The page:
'China was building military infra amid Doklam talks'

'China was building military infrastructure along LAC amid attempts to repair bilateral ties post-Doklam'

Modi and Xi had held the first “informal summit” at Wuhan in central China in April 2018. Credit: AP/PTI/file photo.

China started building at least 13 new military positions along the disputed boundary with India during the period when the two sides were trying to mend the bilateral relations, which were strained by June-August 2017 military stand-off at Doklam Plateau in western Bhutan.

A report by the leading geopolitical intelligence platform, Stratfor Worldview, revealed that China started construction of at least 13 new military positions, including three air bases, five permanent air defence positions and five heliports near its Line of Actual Control (LAC) with India after the 72-day-long standoff at Doklam in Bhutan in 2017.

It was the same period when New Delhi and Beijing had a series of engagements, including between Prime Minister Narendra Modi and the Chinese President Xi Jinping.

“The 2017 Doklam crisis appears to have shifted China’s strategic objectives, with China more than doubling its total number of airbases, air defence positions, and heliports near the Indian border over the past three years,” Sim Tack, a military analyst, wrote in a report on Stratfor.

The report indicated that China stepped up construction of military infrastructure along its LAC with India in the months leading to April-May this year, when the current stand-off in eastern Ladakh started.

An infographic published by Stratfor Worldview along with the report indicated that China had just one heliport and one air defence site near its disputed boundary with India in Tibet in 2016. But it substantially expanded and upgraded its military infrastructure in the area after the 2017 stand-off between the Indian Army and the Chinese People’s Liberation Army (PLA) in western Bhutan.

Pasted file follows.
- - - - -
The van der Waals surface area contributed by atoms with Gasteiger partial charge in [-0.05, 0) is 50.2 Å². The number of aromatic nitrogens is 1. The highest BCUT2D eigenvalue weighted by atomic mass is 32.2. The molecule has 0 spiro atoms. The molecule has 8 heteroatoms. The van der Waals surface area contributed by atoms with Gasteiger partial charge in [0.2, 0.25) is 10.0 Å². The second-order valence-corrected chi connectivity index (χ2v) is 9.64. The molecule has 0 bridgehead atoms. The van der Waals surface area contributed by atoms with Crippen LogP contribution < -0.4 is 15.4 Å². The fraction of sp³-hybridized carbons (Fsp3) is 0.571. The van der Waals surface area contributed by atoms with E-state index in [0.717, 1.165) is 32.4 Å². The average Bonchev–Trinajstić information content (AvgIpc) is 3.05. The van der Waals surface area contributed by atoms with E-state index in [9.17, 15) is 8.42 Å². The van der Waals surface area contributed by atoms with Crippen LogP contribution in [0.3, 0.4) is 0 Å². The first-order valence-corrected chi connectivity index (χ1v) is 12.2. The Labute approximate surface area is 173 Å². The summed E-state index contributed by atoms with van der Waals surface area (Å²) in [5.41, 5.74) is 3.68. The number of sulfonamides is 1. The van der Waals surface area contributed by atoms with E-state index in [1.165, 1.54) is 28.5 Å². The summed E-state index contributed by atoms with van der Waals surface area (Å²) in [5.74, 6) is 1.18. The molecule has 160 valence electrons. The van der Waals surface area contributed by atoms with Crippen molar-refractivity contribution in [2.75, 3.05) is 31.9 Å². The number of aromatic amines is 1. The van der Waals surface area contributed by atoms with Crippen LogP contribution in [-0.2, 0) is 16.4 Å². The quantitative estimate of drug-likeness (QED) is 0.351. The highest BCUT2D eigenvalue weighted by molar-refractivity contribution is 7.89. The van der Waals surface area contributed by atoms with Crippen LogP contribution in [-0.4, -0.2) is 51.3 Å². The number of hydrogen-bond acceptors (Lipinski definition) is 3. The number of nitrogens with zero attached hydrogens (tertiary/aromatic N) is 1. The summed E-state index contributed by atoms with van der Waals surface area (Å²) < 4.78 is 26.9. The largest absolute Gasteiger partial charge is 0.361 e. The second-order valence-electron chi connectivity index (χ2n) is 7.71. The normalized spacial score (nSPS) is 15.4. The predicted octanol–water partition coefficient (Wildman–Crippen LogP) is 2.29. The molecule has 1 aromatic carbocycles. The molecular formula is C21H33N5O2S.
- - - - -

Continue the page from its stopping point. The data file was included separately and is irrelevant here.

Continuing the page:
China in 2019 not only built four air-bases and four air defence sites, but also a heliport and an electronic warfare station near its LAC with India.

Modi and Xi had held the first “informal summit” at Wuhan in central China in April 2018. They had built on the “positive momentum” and held three other bilateral meetings on the side-line of multilateral conclaves at Qingdao, Johannesburg and Buenos Aires by December 2018. New Delhi had agreed with Beijing after the meeting in Buenos Aires that the series of engagements between the leaders had brought about a “perceptible improvement” in the bilateral relations.

The Prime Minister had the second “informal summit” with the Chinese President at a seaside resort near Chennai in October 2019.

The report by the Stratfor Worldview, however, revealed that China was expanding military infrastructure even when it was continuing engagements with India.